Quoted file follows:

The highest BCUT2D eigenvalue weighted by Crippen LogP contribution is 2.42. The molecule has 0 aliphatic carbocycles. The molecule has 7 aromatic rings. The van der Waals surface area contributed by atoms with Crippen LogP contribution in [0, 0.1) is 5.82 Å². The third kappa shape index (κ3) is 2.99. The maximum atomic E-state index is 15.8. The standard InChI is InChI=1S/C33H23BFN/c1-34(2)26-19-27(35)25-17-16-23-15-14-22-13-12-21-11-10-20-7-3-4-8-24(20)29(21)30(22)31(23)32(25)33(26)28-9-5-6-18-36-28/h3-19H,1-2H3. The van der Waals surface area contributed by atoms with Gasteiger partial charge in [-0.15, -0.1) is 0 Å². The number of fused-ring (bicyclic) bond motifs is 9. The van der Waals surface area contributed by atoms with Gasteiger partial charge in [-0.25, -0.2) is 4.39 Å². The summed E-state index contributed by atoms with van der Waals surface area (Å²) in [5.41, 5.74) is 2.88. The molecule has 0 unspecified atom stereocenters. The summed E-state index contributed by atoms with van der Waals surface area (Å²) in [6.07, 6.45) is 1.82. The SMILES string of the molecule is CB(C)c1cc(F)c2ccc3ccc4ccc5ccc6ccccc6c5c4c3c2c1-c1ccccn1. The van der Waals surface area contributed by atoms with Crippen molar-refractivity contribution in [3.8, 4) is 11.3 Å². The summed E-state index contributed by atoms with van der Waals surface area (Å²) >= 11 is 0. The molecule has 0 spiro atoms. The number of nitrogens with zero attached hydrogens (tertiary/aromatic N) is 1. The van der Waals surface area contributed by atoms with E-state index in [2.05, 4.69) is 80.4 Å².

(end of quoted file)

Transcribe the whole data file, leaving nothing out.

The highest BCUT2D eigenvalue weighted by Crippen LogP contribution is 2.42. The molecule has 0 aliphatic carbocycles. The molecule has 7 aromatic rings. The van der Waals surface area contributed by atoms with Crippen LogP contribution in [0, 0.1) is 5.82 Å². The third kappa shape index (κ3) is 2.99. The maximum atomic E-state index is 15.8. The standard InChI is InChI=1S/C33H23BFN/c1-34(2)26-19-27(35)25-17-16-23-15-14-22-13-12-21-11-10-20-7-3-4-8-24(20)29(21)30(22)31(23)32(25)33(26)28-9-5-6-18-36-28/h3-19H,1-2H3. The van der Waals surface area contributed by atoms with Gasteiger partial charge in [-0.15, -0.1) is 0 Å². The number of fused-ring (bicyclic) bond motifs is 9. The van der Waals surface area contributed by atoms with Gasteiger partial charge in [-0.25, -0.2) is 4.39 Å². The summed E-state index contributed by atoms with van der Waals surface area (Å²) in [5.41, 5.74) is 2.88. The molecule has 0 unspecified atom stereocenters. The summed E-state index contributed by atoms with van der Waals surface area (Å²) in [6.07, 6.45) is 1.82. The SMILES string of the molecule is CB(C)c1cc(F)c2ccc3ccc4ccc5ccc6ccccc6c5c4c3c2c1-c1ccccn1. The van der Waals surface area contributed by atoms with Crippen molar-refractivity contribution in [3.8, 4) is 11.3 Å². The summed E-state index contributed by atoms with van der Waals surface area (Å²) >= 11 is 0. The molecule has 0 spiro atoms. The number of nitrogens with zero attached hydrogens (tertiary/aromatic N) is 1. The van der Waals surface area contributed by atoms with E-state index in [2.05, 4.69) is 80.4 Å².